keatonhenson

Another year, another surfeit of timorous records made by introspective male singer-songwriters. But sitting somewhere in the melancholy hinterland between Bon Iver, Perfume Genius and Elliot Smith, Keaton Henson’s fragile and trembling vocals, coupled with his shimmeringly beautiful musical backdrops, mark out the man in the upper echelons of this bloated genre pool. This is the second record from the performance-averse Londoner, and it’s a thing of quiet beauty and subtle power. ‘You’ is awash with strings which swell with a gut-wrenching energy, alongside a violin part which quickens the pulse while it breaks your heart. ‘Don’t Swim’, by contrast, almost knocks you off your feet when it explodes from an acoustic introduction into violent, amplified life; a forty-second blast of pure noise. ‘Kronos’ is similarly turbulent, and it’s this contrast to the lonely quietude of the rest of the album which elevates ‘Birthdays’ to genuine greatness.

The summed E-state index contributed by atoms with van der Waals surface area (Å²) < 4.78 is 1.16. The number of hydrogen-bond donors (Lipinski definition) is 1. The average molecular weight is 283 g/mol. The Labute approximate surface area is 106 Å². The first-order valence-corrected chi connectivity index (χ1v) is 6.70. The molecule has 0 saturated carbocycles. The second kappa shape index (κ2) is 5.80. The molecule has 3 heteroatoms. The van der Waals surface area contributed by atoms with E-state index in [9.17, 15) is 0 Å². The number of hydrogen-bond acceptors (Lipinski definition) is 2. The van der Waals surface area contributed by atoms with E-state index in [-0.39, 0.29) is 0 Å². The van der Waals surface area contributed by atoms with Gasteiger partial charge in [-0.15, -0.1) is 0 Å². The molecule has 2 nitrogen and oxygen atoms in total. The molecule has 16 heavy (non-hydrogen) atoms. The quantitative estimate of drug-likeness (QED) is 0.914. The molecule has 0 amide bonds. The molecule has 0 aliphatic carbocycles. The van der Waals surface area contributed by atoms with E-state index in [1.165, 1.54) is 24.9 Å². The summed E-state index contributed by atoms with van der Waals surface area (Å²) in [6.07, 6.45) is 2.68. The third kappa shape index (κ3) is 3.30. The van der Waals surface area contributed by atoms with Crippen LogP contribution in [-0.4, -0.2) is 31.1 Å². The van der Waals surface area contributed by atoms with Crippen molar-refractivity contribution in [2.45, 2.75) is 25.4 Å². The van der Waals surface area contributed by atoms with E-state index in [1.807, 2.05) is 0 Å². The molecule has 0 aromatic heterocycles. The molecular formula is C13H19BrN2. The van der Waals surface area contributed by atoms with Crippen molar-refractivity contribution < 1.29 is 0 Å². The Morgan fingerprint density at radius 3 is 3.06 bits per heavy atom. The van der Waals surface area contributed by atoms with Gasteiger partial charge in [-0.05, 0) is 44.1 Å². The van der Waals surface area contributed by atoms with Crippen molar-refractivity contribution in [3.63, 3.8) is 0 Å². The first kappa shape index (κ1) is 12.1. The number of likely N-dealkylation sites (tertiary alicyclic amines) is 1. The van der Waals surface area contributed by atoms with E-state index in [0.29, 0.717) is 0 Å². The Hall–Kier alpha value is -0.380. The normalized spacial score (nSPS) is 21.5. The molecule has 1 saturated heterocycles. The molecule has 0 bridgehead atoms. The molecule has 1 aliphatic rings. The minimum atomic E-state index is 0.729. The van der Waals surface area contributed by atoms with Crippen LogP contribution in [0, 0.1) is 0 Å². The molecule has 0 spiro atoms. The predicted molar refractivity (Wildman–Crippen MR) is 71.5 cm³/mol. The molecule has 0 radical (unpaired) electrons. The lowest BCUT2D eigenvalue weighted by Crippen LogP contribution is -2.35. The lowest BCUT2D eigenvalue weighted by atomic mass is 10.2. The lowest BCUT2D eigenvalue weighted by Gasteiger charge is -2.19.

Read all of our new album reviews here, in this month’s Loud And Quiet

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